A predictable debate over gun control has reignited in the US as authorities search for the motive behind the country's worst mass shooting.
At least 59 people died, and more than 525 were wounded, when Stephen Paddock, 64, opened fire from the 32nd floor of a hotel on Las Vegas' strip.
Searches of the hotel room and Paddock's home turned up 42 weapons, thousands of bullets and explosives materials.
The White House has already rebuffed attempts to restart the political debate over gun control, with Donald Trump saying "we will be talking about gun laws as time goes by".
That admonishment cut no ice with gun control advocates, with democratic senators saying more must be done to prevent mass shootings.
Christopher Murphy, who is the senator for Connecticut where the Sandyhook massacre at an elementary school took place in 2012, said silence was no longer an option.
And Dick Durbin of Illinois said urgent action was needed.
However, Las Vegas Sun reporter Adam Candee, who has been covering the latest shooting, told RNZ's Morning Report discussion had already settled into a familiar cycle.
"We have a mass shooting of this kind and people begin to debate whether we should have gun control, and some people say it's too soon to have the discussion and other people say we shouldn't have the discussion at all," he said.
He doubted anything would change.
"If we did not accomplish any significant gun reform after the Sandyhook [shooting] in ... Connecticut, where 20 children and six adults were slaughtered in an elementary school, it's difficult to believe that this will be the incident that spurs a major change."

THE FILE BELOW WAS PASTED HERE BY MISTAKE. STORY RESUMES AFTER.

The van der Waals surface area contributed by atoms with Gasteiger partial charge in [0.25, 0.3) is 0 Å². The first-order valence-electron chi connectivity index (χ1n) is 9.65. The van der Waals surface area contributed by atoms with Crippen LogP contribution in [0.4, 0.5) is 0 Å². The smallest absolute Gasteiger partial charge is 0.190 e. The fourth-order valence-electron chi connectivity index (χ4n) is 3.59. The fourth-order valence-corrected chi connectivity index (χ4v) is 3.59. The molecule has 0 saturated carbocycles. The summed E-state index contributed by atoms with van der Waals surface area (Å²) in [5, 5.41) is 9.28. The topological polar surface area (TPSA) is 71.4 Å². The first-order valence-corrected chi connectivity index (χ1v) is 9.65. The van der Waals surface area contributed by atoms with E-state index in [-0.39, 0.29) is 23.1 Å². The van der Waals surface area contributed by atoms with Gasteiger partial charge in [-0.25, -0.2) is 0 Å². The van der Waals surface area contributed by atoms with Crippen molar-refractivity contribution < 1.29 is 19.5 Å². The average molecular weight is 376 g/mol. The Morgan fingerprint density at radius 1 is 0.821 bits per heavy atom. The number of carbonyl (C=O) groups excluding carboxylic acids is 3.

International Action Network on Small Arms spokesperson Rebecca Peters said the US was an outlier among industrialised countries, most of which had a gun licensing system and restrictions on how many and what type of weapons can be bought.
"The US has none of that."
Gun laws differed state by state, "and even city by city", meaning places with stronger laws were easily undermined by neighbouring cities or states with weaker restrictions, she said.
Some people in the US were deliberately amassing arsenals of weapons, she said.
"There are a lot of people with peculiar attitudes towards government ... and people who are racial supremacists and are arming themselves to be involved in a civil war of some kind.
"That kind of idea, combined with a lack of regulation of guns, makes for a very lethal mix."
Australian experience offers lesson
A former Australian politician said it was time for Americans to stand up to the powerful National Rifle Association and demand change.
Tim Fischer was Australia's deputy prime minister at the time of the 1996 Port Arthur massacre, when 35 people were killed and 23 wounded.
Within a fortnight, Australia's government banned automatic and semi-automatic firearms, adopted new licensing rules, set up a national firearms registry, and introduced a 28-day waiting period for people wanting to buy guns.
It also bought and destroyed more than 600,000 civilian-owned firearms. Australia has had no mass shootings in the 21 years since.
Mr Fischer said the government's actions were not popular.
"It was damn difficult. I was hung up in effigy ... in Gippsland. It was a pretty ugly few weeks."
But decades on, "we won the argument", he said.
He often spoke to people in the US about gun control and planned to take a "more brutal" approach now.
"They do have the numbers to stand up to the NRA. If they don't, let's call out their tourism, let's start issuing travel warnings about the USA," he said.
"The world deserves better from America."